Planning for Back-To-School

There are many changes occurring as millions of us head back to school. With so many changes, it is a good time to review financial plan. It is also a good time to discuss financial responsibility with children whether they are going off to college or starting Kindergarten.

During this time of year, it hit home just how much we spend on getting kids back to school. There are new gadgets to buy, clothes, shoes, school supplies, books, tuition, etc. that we spend our money on during back-to-school time. It is important, especially this time of year, to set a budget and keep it. Showing kids how to be financially responsible can start at a young age, and the knowledge will prepare them for the future.

To start create a family budget that include money for the extras of back-to-school, and keep to the limit set. If children are old enough to have and use credit cards, set a responsible limit, while allowing them the freedom to choose what they want to buy. A good way to do this would be to give them a prepaid card that has a specific limit. When the money is gone, it is gone. Make them earn more before you put more on the card.

Teach children to protect their personal information. Anyone at any age can be exploited and be a victim of fraud. Teach them to use secure passwords, and only use social security numbers if required.

For parents of children of any age, it is time to start a saving plan for college. It is never too late to start and never too early either. College can be financially draining to the college student and parents. By planning and saving even a little, it will help alleviate the cost burden of college. If starting early enough calculate cost for tuition, books, housing, etc. and set your saving to reflect the cost. Periodically check the total and adjust where needed.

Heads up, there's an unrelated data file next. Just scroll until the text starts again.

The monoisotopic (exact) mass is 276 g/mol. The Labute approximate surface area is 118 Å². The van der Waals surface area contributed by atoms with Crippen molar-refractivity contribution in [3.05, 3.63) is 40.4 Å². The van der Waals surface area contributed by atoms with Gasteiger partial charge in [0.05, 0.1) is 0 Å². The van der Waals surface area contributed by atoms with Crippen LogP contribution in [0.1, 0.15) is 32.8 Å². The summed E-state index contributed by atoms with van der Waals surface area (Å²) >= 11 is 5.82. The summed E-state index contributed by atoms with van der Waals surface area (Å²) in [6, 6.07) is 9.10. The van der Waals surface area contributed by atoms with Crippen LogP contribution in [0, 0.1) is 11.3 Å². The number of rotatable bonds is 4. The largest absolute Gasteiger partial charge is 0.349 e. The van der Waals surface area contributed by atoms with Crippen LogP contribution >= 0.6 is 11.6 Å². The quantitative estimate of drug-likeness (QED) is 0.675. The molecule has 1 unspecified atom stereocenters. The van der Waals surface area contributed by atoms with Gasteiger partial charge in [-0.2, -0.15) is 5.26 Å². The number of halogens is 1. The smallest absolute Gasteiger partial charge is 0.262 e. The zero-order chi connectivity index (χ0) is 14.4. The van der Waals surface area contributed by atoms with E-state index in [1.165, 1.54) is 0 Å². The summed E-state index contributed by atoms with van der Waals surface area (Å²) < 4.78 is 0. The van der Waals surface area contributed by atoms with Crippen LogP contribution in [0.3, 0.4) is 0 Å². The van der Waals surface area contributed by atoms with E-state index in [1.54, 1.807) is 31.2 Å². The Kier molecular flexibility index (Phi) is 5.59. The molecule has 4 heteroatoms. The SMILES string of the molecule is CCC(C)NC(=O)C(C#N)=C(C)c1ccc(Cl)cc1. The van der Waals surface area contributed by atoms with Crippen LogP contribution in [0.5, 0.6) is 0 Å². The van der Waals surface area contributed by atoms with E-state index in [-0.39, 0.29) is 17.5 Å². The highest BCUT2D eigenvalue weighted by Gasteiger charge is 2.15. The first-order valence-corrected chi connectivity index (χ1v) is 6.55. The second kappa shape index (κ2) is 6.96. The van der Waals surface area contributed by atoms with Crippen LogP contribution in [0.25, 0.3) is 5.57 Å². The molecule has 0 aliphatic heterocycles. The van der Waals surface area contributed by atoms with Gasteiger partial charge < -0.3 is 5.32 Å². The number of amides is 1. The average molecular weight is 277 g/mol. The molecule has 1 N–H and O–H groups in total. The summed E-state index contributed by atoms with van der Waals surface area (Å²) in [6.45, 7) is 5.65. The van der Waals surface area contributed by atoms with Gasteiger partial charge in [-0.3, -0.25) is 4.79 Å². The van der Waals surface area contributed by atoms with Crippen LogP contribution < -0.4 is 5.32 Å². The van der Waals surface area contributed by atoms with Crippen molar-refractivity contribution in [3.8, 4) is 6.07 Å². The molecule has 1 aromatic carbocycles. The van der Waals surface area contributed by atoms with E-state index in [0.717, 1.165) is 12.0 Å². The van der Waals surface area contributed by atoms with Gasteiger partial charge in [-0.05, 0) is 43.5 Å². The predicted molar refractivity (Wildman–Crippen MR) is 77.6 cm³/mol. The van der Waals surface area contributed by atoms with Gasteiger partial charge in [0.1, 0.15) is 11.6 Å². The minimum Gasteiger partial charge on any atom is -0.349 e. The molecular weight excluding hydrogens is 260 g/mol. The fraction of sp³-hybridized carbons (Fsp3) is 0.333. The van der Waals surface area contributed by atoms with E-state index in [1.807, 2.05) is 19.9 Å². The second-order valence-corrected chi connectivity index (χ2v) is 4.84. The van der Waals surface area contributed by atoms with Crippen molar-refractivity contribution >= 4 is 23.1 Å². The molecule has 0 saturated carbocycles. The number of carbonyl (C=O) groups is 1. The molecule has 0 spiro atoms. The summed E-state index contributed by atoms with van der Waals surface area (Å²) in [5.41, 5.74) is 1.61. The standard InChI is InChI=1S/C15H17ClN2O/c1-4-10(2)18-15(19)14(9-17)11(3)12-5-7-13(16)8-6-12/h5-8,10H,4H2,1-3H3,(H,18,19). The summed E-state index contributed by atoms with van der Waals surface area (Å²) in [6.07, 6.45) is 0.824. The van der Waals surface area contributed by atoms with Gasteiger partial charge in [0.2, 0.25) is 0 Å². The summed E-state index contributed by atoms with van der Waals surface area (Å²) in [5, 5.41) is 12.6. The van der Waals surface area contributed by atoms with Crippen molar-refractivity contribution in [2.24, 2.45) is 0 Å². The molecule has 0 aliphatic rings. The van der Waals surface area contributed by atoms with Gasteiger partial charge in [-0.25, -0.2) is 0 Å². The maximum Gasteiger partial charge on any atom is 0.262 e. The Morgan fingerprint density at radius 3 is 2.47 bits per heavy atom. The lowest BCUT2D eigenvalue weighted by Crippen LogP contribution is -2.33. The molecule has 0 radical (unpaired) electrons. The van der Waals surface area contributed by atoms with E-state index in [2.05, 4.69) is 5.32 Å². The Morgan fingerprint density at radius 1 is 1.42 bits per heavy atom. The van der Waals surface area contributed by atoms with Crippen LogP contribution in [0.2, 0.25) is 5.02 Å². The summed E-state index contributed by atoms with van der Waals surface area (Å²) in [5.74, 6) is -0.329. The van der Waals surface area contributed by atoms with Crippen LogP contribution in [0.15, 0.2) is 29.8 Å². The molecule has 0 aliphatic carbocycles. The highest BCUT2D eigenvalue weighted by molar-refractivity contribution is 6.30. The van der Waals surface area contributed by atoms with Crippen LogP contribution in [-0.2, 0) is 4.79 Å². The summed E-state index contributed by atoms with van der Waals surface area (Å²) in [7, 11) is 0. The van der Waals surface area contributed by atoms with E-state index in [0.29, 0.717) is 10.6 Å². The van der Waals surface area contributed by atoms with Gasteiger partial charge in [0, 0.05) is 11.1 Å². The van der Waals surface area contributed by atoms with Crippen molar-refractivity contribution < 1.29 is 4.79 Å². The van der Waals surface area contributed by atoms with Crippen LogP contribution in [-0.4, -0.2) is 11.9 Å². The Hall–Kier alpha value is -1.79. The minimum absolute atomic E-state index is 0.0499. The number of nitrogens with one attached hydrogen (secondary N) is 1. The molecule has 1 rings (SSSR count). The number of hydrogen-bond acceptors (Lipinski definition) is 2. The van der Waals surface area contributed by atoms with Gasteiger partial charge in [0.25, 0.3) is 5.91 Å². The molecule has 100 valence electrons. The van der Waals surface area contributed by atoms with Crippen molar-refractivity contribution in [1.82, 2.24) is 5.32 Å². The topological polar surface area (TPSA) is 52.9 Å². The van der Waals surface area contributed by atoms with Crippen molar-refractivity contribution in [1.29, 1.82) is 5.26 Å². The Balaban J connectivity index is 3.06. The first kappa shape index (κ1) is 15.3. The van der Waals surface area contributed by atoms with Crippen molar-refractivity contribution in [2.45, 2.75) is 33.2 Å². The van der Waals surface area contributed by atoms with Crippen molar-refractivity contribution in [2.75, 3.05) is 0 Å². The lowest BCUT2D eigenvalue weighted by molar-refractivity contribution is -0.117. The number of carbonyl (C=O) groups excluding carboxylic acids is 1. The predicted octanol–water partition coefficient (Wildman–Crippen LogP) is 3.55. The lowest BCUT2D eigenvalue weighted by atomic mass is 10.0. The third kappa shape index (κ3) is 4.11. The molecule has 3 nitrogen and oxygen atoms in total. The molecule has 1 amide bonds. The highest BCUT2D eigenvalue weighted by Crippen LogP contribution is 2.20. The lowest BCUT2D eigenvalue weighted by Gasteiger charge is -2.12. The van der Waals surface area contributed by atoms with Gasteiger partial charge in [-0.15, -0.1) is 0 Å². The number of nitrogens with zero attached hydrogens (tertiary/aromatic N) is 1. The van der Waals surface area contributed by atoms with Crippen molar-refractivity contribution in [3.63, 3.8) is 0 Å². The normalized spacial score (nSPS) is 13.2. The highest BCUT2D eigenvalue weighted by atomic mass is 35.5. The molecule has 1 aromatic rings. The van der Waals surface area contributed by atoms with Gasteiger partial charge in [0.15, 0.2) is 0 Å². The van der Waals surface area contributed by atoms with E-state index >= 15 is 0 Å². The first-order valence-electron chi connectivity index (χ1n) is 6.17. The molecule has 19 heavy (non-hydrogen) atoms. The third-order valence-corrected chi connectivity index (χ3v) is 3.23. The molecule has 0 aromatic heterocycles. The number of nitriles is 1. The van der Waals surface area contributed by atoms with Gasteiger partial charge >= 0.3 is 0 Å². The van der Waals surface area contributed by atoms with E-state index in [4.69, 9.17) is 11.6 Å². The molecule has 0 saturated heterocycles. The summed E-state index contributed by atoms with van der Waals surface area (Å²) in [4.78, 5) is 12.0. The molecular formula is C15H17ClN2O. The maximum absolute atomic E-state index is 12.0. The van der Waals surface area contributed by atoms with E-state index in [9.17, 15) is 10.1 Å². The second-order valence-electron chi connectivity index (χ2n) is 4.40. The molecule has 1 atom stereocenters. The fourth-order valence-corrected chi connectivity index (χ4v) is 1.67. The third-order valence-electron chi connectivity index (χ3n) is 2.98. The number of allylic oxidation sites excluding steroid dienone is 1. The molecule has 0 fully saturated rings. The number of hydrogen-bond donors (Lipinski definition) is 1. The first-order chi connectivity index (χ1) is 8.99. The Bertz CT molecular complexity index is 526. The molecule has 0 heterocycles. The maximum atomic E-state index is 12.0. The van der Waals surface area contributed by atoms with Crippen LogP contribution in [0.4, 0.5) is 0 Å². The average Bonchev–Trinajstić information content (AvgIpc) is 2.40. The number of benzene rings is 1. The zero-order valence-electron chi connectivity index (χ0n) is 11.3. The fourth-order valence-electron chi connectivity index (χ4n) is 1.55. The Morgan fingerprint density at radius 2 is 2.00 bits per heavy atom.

By taking some small steps, financial responsibility can be achievable for anyone, including children and young adults.

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College Loans: Paying Them Off

Now that you are a college graduate, you have many things to think about; finding a job, maybe a new place to rent, and paying off student loan debts. With all the talk about student loan interest rates in Congress, it is important for student have a plan for paying off loans after college. Nearly 12 million students will take out loans to help pay for college, and with 37 million students currently with outstanding debt, the total student loan debt is reaching towards 1 trillion. Having a plan to help reduce student debt loan is vital for any college graduate.

Most college students do not fully understand the financial burden student loans will be on their future. Around 75% of them will make sacrifices, either personally or financially, to repay the loan. Some tips that will help make it easier to repay student loans debt are:

  • Understand You Options. It is important to know the different options of payment, including standard repayment, graduated repayments, extended repayment, and income-based repayment. Research which payment would work best for you and contact you lender for financial help. If you cannot pay there are options for you including deferment, forbearance, and loan cancellation. Many of the option will require an application and financial proof, so working with your lender is very important.
  • Keep Track of Paperwork. Keeping accurate records including promissory notes, correspondence from lenders, notes on phone calls and other loan related paper. If you lose any paperwork, you may have problems providing information to your lender if you need to seek a deferment, forbearance, or loan cancellation.
  • Grace Period. Most student loans have a 6 to 9 month grace period before official payments start. Use this time to find a job, make a budget and start tracking your monthly expenses. Make sure to budget in paying student loans, so you are not surprised when the payments begin.
  • Student Loan Interest Deductions. If you pay $600 or more to a single lender, our interest is deductable. At the end of the year you will receive Form 1098-E from your lender showing the exact amount of interest paid over the year.
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